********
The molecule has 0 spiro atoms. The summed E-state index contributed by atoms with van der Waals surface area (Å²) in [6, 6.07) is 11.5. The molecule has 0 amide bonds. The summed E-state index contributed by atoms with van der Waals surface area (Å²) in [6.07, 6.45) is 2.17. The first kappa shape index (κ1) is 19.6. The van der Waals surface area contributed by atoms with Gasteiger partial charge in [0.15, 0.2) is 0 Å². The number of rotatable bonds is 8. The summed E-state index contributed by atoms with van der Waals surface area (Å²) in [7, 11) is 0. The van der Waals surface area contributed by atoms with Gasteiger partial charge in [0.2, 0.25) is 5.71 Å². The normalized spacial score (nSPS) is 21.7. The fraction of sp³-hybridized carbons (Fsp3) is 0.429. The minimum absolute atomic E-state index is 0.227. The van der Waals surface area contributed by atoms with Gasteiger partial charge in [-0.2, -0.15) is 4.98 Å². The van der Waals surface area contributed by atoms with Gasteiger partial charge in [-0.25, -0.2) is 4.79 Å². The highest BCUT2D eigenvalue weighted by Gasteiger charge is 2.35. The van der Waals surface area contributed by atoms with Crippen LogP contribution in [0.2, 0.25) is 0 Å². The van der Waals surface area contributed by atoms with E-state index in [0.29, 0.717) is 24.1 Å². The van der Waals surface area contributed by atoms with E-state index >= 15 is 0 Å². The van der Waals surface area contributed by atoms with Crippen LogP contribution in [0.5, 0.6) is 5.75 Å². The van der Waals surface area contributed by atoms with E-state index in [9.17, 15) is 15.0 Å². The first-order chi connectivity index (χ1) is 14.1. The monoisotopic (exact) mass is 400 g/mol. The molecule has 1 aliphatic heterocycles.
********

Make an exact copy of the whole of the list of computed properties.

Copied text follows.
The molecule has 0 spiro atoms. The summed E-state index contributed by atoms with van der Waals surface area (Å²) in [6, 6.07) is 11.5. The molecule has 0 amide bonds. The summed E-state index contributed by atoms with van der Waals surface area (Å²) in [6.07, 6.45) is 2.17. The first kappa shape index (κ1) is 19.6. The van der Waals surface area contributed by atoms with Gasteiger partial charge in [0.15, 0.2) is 0 Å². The number of rotatable bonds is 8. The summed E-state index contributed by atoms with van der Waals surface area (Å²) in [7, 11) is 0. The van der Waals surface area contributed by atoms with Gasteiger partial charge in [0.2, 0.25) is 5.71 Å². The normalized spacial score (nSPS) is 21.7. The fraction of sp³-hybridized carbons (Fsp3) is 0.429. The minimum absolute atomic E-state index is 0.227. The van der Waals surface area contributed by atoms with Gasteiger partial charge in [-0.2, -0.15) is 4.98 Å². The van der Waals surface area contributed by atoms with Gasteiger partial charge in [-0.25, -0.2) is 4.79 Å². The highest BCUT2D eigenvalue weighted by Gasteiger charge is 2.35. The van der Waals surface area contributed by atoms with Crippen LogP contribution in [0.2, 0.25) is 0 Å². The van der Waals surface area contributed by atoms with E-state index in [0.29, 0.717) is 24.1 Å². The van der Waals surface area contributed by atoms with E-state index >= 15 is 0 Å². The van der Waals surface area contributed by atoms with Crippen LogP contribution in [0.5, 0.6) is 5.75 Å². The van der Waals surface area contributed by atoms with E-state index in [9.17, 15) is 15.0 Å². The first-order chi connectivity index (χ1) is 14.1. The monoisotopic (exact) mass is 400 g/mol. The molecule has 1 aliphatic heterocycles.